April 2019, Articles

Tokyo 2020 and beyond

Tokyo 2020 and beyond

It may seem surprising that one way athletes like trampolinist Dylan Schmidt are preparing for Tokyo 2020 is by preparing for life after the Games.

This is the result of a project, designed, by the HPSNZ Athlete Life and Performance Psychology teams, to help ensure athletes transition smoothly through each stage of their career.

Chris Arthur, double Olympian and Head of Athlete Life, says research now confirms that not planning ahead for life after sport impacts an athlete. “Planning for transition not only improves wellbeing throughout an athlete’s journey, it ultimately allows athletes to perform at their best.”

Each athlete on the long list for Tokyo is working with their Athlete Life Advisor or Performance Psychologist to identify post games plans and transition readiness. When an issue is flagged, interventions and coping strategies are put in place. Some athletes face challenges with their identity – not knowing who they are outside of sport. Others find they need additional support with financial or career planning, amongst other things.

Dylan Schmidt feels confident of his ability to navigate life after Tokyo. He meets regularly with his Athlete Life Advisor Carolyn Donaldson. Together they plan out his schedule, dovetailing his sport and study commitments (he is studying part-time towards a BCom in Information Systems and Commercial Law). They also work together to explore Dylan’s self-knowledge and future career plans.

“Part of my role with Dylan is helping him develop a well-rounded identity that considers his life outside and after sport,” says Carolyn.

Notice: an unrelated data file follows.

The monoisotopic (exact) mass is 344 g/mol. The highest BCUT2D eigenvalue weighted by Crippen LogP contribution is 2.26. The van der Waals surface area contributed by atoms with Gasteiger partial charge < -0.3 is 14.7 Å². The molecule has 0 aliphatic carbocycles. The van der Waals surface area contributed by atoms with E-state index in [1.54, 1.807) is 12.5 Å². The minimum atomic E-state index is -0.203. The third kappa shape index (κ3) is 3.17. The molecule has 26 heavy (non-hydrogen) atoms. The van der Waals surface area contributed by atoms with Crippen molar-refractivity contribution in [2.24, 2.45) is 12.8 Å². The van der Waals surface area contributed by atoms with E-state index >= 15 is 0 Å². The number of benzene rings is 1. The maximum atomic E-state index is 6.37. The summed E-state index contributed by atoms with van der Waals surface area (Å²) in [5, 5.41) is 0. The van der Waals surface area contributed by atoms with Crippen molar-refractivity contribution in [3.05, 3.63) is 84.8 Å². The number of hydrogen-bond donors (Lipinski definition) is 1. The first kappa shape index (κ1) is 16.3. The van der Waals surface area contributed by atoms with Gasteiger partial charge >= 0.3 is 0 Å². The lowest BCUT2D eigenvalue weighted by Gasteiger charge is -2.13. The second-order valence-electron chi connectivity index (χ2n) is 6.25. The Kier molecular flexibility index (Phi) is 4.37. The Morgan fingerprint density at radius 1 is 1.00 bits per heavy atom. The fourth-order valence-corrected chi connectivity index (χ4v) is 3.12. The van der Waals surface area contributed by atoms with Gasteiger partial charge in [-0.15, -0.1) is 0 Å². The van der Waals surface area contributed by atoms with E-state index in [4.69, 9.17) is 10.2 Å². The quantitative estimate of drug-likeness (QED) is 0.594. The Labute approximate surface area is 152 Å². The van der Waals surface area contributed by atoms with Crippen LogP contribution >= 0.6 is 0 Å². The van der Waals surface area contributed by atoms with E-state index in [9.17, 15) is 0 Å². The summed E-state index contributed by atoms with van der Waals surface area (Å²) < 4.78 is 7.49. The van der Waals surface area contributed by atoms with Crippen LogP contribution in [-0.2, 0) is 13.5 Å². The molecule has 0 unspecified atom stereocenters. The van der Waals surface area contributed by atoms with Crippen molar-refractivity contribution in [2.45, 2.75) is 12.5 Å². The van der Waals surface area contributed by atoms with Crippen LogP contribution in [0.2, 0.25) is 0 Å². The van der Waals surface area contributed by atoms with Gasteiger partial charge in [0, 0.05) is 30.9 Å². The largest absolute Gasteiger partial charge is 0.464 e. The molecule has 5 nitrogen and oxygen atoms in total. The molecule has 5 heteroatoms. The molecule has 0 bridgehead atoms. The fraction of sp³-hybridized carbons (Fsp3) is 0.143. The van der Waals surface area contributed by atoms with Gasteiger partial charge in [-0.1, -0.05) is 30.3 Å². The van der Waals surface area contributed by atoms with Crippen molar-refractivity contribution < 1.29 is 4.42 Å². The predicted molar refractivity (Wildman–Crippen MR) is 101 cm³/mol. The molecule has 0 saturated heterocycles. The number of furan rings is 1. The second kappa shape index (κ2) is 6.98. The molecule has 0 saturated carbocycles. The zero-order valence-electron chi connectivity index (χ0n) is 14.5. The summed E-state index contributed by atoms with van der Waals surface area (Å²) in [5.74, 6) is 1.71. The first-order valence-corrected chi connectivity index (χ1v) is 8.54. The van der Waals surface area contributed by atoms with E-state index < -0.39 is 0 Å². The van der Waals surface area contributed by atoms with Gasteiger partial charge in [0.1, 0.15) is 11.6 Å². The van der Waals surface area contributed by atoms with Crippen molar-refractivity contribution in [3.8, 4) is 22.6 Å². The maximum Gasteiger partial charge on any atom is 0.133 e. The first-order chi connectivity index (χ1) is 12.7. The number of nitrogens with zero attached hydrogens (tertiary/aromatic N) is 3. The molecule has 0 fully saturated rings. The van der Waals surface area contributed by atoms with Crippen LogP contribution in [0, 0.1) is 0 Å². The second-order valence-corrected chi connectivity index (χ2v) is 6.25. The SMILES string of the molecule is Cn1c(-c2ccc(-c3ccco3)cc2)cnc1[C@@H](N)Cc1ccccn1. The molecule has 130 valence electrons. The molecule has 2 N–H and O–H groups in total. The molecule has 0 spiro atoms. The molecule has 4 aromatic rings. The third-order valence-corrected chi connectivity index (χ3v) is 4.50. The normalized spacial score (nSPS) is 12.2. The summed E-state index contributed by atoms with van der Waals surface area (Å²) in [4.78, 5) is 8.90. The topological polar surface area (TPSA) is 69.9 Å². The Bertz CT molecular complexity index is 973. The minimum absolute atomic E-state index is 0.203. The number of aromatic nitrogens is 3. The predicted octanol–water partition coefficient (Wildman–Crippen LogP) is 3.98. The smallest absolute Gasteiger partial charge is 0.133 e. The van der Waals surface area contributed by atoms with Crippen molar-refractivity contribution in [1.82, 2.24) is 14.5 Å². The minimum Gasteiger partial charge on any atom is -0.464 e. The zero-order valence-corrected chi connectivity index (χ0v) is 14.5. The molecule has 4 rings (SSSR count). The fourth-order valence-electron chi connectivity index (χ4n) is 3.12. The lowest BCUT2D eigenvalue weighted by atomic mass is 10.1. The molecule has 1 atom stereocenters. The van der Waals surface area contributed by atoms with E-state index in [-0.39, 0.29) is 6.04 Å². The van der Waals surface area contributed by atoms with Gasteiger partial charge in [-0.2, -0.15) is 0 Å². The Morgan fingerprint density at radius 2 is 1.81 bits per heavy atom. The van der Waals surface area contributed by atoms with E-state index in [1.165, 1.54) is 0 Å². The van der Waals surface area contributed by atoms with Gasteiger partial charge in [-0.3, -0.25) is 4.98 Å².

A recent major knee injury meant Dylan had to take several months off training. Getting to have more time away from the gymnasium provided him with some unexpected benefits.

“As well as getting to complete some extra Uni papers, it made me realise that I can have timeout, even when I’m training,” he said.

“I don’t have to be in the gym 24 and 7. Its ok to do things like go out with my friends.” If his return to form at the recent World Cup in Azerbaijan is anything to go by – he placed 5th – Dylan’s more holistic approach to life and training seems to be paying dividends.

In addition to aiding wellbeing and performance, research has also demonstrated that transition planning can enhance the length of an athlete’s career. “We find transition planning can even help to retain some athletes for another Olympic and Paralympic cycle,” says Chris.

Dylan is one such athlete who already has Paris 2024 in his sights.

“After Tokyo I’ll take a small break and then get back into training,” he says. “I’m aiming to go to three Olympics.”

In the meantime, Dylan and his support team are leaving no stone unturned as he prepares for Tokyo, and beyond.